The research team behind the extremely difficult to hack microkernel seL4 received vital funding until the end of the year from the University of New South Wales. The team, known as Trustworthy Systems at CSIRO, was remarkably abandoned by the agency earlier this month as part of a restructuring that will cut 70 jobs.
New funding from the UNSW School of Computer Science and Engineering will allow most of the Trustworthy Systems team – more than a dozen at CSIRO and a similar amount at UNSW – to stay together and to grow the tech ecosystem over the next year through his independent business. Foundation seL4.
The money will allow the team to get through a “critical” period between CSIRO’s dissolution of the shock and the foundation’s scale-up, according to Dr. Gernot Heiser, UNSW science professor and seL4 developer.
“It gives us the confidence that we can keep the team together,” he told InnovationAus.
However, several members of the core team could leave due to layoffs, but Dr Heiser hopes to keep them involved in the ecosystem.
“There will be a skills drain which we are trying to do our best to remedy by getting other people to leave [the team] recently returned, etc. But in general, that puts us in a very, very good position compared to where we were a week ago.
The seL4 microkernel provides foolproof separation between software systems so that hackers cannot access critical parts of the operating system by entering through a poorly protected hatch. The Australian team behind her are considered world-class researchers.
But CSIRO’s Data61 business unit pulled funds from Trustworthy Systems projects earlier this month as part of a new strategy more focused on artificial intelligence. The agency said the technology was “mature” and “well supported outside the organization.”
Dr Heiser disputed this claim, however, saying that there is still a lot of research to be done on the technology and the ecosystem to support it.
“The point is, although seL4 is mature enough to be deployed in the real world, there is still a lot of basic research work on seL4 itself, and there is still a lot more research on how to make computer systems. reliable in the real world, ”he said. written on his personal blog Monday.
“It’s not that just sprinkling a little SEL4 Fairy Powder on a system will make it trustworthy.”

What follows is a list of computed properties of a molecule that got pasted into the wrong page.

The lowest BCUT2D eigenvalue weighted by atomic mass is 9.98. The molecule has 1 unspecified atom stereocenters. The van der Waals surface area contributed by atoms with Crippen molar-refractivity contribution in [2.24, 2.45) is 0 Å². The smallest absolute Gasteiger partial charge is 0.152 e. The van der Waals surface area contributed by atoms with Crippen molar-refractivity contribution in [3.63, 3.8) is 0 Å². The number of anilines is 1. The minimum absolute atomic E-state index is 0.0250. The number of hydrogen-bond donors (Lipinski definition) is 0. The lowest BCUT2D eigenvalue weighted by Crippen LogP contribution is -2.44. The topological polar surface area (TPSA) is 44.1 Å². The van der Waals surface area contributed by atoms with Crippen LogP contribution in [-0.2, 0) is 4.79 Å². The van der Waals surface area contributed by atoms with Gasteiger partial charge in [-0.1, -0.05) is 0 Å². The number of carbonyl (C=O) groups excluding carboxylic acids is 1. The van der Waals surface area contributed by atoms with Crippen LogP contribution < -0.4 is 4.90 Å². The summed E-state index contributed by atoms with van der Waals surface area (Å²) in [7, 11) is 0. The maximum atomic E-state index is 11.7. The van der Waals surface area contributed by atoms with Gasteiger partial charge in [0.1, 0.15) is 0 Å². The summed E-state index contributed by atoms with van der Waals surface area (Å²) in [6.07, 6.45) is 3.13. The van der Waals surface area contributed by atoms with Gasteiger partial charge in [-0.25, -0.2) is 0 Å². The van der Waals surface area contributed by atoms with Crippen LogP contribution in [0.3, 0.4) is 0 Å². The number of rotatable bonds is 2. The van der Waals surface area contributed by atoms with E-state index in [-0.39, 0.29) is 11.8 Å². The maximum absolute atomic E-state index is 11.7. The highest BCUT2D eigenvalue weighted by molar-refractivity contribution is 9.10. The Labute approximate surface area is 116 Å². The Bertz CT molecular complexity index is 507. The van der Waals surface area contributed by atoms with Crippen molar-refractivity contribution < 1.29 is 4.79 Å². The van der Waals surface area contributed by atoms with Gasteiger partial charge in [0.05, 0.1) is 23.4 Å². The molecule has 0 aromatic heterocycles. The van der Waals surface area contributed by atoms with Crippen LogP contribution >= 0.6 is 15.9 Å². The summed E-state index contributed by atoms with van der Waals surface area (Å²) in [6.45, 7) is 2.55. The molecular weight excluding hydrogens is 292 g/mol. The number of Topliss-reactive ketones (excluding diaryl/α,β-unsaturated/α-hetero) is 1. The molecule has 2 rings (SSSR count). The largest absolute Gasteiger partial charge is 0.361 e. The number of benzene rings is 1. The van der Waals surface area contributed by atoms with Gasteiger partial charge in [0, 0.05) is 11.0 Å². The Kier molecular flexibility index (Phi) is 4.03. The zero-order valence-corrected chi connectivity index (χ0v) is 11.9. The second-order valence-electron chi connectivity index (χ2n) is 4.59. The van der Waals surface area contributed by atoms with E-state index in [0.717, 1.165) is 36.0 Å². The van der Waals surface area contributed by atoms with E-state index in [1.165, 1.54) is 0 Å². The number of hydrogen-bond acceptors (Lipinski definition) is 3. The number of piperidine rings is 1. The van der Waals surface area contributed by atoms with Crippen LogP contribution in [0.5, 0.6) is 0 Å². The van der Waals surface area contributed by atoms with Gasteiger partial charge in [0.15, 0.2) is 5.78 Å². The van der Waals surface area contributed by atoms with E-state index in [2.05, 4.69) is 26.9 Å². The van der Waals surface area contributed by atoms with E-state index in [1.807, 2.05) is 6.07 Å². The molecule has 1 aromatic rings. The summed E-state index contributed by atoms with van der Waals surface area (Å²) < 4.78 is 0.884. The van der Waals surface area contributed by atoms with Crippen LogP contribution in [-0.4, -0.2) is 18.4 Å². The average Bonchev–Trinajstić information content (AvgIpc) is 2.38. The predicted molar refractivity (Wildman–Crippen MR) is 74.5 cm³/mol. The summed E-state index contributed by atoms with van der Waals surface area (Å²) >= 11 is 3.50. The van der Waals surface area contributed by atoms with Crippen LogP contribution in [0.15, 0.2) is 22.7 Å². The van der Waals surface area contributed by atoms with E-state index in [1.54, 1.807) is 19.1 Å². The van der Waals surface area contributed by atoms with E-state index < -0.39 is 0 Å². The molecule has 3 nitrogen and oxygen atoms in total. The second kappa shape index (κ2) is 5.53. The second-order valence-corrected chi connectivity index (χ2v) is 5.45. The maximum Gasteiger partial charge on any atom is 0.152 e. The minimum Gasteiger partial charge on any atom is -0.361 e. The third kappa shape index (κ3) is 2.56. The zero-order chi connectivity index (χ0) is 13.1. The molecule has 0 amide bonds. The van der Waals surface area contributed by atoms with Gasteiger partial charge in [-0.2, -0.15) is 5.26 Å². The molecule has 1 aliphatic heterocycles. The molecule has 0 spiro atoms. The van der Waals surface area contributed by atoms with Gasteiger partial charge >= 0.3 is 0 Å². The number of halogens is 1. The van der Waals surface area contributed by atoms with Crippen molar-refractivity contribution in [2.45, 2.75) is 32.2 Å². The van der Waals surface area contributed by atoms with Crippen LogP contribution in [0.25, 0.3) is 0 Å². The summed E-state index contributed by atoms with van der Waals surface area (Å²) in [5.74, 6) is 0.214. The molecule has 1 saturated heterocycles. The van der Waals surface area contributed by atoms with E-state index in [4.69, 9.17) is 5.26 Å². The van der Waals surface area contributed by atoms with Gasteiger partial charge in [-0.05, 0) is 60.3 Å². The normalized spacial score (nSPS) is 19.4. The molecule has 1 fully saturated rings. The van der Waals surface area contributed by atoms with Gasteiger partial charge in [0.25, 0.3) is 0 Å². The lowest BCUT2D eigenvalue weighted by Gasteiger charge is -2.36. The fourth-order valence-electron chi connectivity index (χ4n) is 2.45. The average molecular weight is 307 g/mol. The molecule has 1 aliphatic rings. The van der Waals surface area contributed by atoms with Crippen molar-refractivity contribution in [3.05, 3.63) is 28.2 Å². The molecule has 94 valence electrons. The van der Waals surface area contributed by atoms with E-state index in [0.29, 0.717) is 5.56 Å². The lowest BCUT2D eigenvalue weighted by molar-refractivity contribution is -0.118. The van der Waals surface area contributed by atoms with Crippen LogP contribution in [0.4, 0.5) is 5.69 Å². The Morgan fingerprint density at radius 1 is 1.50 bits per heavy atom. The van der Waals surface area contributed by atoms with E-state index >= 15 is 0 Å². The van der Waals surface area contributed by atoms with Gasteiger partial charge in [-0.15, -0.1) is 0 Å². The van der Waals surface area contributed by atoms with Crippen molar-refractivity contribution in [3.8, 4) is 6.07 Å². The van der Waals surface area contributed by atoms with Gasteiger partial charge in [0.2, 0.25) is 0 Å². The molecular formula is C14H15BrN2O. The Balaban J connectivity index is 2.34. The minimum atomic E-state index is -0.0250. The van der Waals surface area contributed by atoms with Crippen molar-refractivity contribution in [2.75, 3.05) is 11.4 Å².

Several international buyers quickly lined up, hoping to bring in the research team in-house, including a Chinese automaker and Singapore’s national R&D agency. InnovationAus understands that there was at least one other large company that expressed interest in taking over the team.
But funding through UNSW will keep open-source technology more widely deployed and enable the completion of several ongoing seL4 projects.
“At the moment, the [seL4] The skill set is only for the Trustworthy Systems team, ”Dr Heiser told InnovationAus.
“It would have been a real disaster if the team had dispersed. Many of these projects that are underway or about to materialize cannot materialize without this kind of critical mass of skills.
“And I still think someone would destroy that.”
The changes mean that there will be few SEL4 skills left at CSIRO, which has yet to deliver several multi-million dollar contracts involving the technology.
A spokesperson for CSIRO told InnovationAus last week that the agency “will strive to minimize impacts on partners or stakeholders” resulting from the changes.
As part of a new focus on artificial intelligence and other areas, CSIRO’s Data61 will downsize other sections of its workforce, with up to 70 jobs and seven research programs to risk.
While the agency said the workforce will eventually return to current levels, it expects this to take up to two years.
The CSIRO Staff Association called the move a “shock” and particularly concerning given the agency’s increased funding and its importance to the federal government’s digital agenda.
Dr Heiser said that within a year he hoped to have stepped up the seL4 Foundation and attract more funds for low-profile projects.
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